We have prayed together for the last 90 days. Though I will continue to write and post, today we will be closing this season of daily directed prayer and devotions. When I started writing these, the plan was for 30 days of devotions and prayers. Looking back, I’m thankful that we stretched that original window to include more time.Continue reading
A writer once compared God to a judge who is sitting on the bench with a condemned sinner before him. As the illustration goes, God looks at this person before him who is lost and says, “I have no choice but to pass sentence upon you. I wish that I could change my mind, but I am bound to my Word.” The sentence is proclaimed, and God tearfully bangs the gavel. The writer related that in situations such as that, God is torn because justice won’t allow him to do what he wants to do; people perish because God holds himself to a standard that he wishes he could change. The only problem with that illustration? It is not a biblical view. God is not at war with himself. God does not regret his standard. God’s mercy and justice are linked without any contradiction.Continue reading
Have you noticed how many products you must “shake well” before using? Whether it’s orange juice or stove cleaner, paint or salad dressing, many of our most-common solutions need to be shaken. The reason is simple: the contents settle. When the container is at rest, gravity takes over and the heavier parts of the solution collect on the bottom. A good shaking is needed before use.Continue reading
One of my high school biology teachers once took a trip to Australia and told us about a visit to the Great Barrier Reef. Her group went snorkeling and diving around some shelves of coral near the beach. When the group gathered at the end of the afternoon, one of the lifeguards asked, “Did any of you get scratched or scraped by the coral?”Continue reading
God made us in his image. That’s clear from the Bible. “So God created man in his own image, in the image of God he created him; male and female he created them” (Genesis 1:27). Now because of that special creation, it is understood that we are to live in a way that “images” God himself; we are not God, but we are to represent him as unique image bearers. As one writer put it, “We are more like God than the rest of creation.”Continue reading
Since God has put his work into your weak hands, look not for long ease here: You must feel the full weight of your calling: a weak man with a strong God.
– Lady Culross to John Livingston
It was a typical, hot, muggy day when my third-grade class held its annual “Olympics.” For an entire week, during the P.E. period, we competed with one another in various events and, for some reason still unclear to me, I signed up for the high jump. Being small for my age and competing with taller and faster kids created the possibility of embarrassment. Add to that the presence of all the third-grade classes sitting along the edge of the course leading to the high jump bar, and you have an unfortunate situation for any kid. Then, atop it all, I lived with a fear of failure. It wasn’t a matter of not wanting to fail, no one wants that, but of being terrified to fail. (This story is not going to turn out well; you know that.)
The day of the high jump came, and the bar was set up at the middle of the playground. On the other side of the bar, where you would normally expect a big, soft landing pad, lay a large pile of loose hay. It seems that with a limited budget, that’s the best the teachers could do. What better way to enjoy a day when it’s 90 degrees in the shade, and you’re covered in sweat, but to jump into a pile of dry, dusty hay?
We took turns jumping, and all was fine…at first. Then the bar crept upward. Higher and higher it went. On one jump, I barely made it over. I thought that if the bar was any higher I wouldn’t be able to make another jump. They moved the bar up, and when my turn came, I froze. I just stood there. I knew I would fail. Everyone was saying, “C’mon, you can do this. Try!” So, I ran. I ran like a little madman toward the bar, but I didn’t jump. Throwing my arms out with open hands and my face fixed skyward, I ran right into the bar (which was made of metal and caught me just at chest level), and then promptly collapsed facedown into the hay.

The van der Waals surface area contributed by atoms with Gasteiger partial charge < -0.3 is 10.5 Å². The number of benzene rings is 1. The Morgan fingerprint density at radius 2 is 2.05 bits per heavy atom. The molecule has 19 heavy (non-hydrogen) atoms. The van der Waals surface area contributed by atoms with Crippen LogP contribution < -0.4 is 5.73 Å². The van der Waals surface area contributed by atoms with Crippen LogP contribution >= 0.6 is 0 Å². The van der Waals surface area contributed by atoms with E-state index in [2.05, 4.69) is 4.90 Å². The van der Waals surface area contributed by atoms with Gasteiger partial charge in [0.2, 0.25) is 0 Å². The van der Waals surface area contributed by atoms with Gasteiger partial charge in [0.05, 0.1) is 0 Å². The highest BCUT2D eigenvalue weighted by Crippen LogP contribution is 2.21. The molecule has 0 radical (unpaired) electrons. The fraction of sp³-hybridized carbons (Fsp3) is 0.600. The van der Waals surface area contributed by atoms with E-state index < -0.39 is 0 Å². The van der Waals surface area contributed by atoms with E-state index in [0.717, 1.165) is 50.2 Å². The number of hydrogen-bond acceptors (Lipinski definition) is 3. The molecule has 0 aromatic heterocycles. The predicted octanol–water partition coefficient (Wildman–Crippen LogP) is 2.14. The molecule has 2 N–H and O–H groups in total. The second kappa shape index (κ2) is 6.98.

There was complete silence from the crowd that was interrupted by one kid asking loudly, “Is he dead?”
I didn’t even try. For a long while after that, a couple of kids would refer to me as “The-One-Who-Didn’t-Try.” Have you ever worn that title?
Sometimes the fear of failing is so great that we give in before we begin. It has been said, “Many men never attempt anything significant because they might fail. They would rather be perfect in potentiality than imperfect in actuality.” God has called us to obedience, but sometimes we would rather seek the “comfort” of thinking of how things “might have been” than to risk taking action.
Does your “bar” look too high to clear? You are running toward it thinking, “There is no way. There is just no way.” I think of Moses herding sheep out in Midian (Exodus 3), and God tells him, “You’re the one for job of leading Israel out of Egypt.” Moses proceeds to tell God why he isn’t the best candidate; he poses the “Who-am-I-what-if-I-can’t-I-don’t-really-want-to” objections to the Lord. But with every objection, Moses hears God tell him about divine power and presence: “I will certainly be with you” (3:12a). “I AM WHO I AM” (3:14a). “The God of Abraham, the God of Isaac, and the God of Jacob” (4:5). “Who has made man’s mouth…Have not I, the LORD?” (4:11). “I will teach you what you shall do” (4:15b).
What are your objections to trying? Do you recognize that God is more than able to empower you to accomplish his will (Colossians 1:11; Ephesians 3:20)? Are you willing to live and act based upon his power working within you (Ephesians 1:19-20)?
Don’t focus on your inability; focus upon God’s availability.
We would be strengthened by the power of God to live with endurance. – Colossians 1:11 Being strengthened with all power, according to his glorious might, for all endurance and patience with joy.
We would know that God is able to do far beyond all that we could ask or think. – Ephesians 3:20 Now to him who is able to do far more abundantly than all that we ask or think, according to the power at work within us.
We will rely upon the power of the Holy Spirit and not our own strength. – Ephesians 1:19-20 And what is the immeasurable greatness of his power toward us who believe, according to the working of his great might that he worked in Christ when he raised him from the dead and seated him at his right hand in the heavenly places.
“You know…that vibration isn’t good. When are you going to do something about it?”
I heard that phrase once from someone riding with me in my vehicle. At highway speeds there was a vibration from the right front of my vehicle that annoyed me (and, yes, anyone riding with me), plus the tires were wearing unevenly. I knew that I needed to have the alignment checked and get new tires.Continue reading
Go into a coffee shop, and you’ll find that you can customize every nuanced ounce of what is in your cup: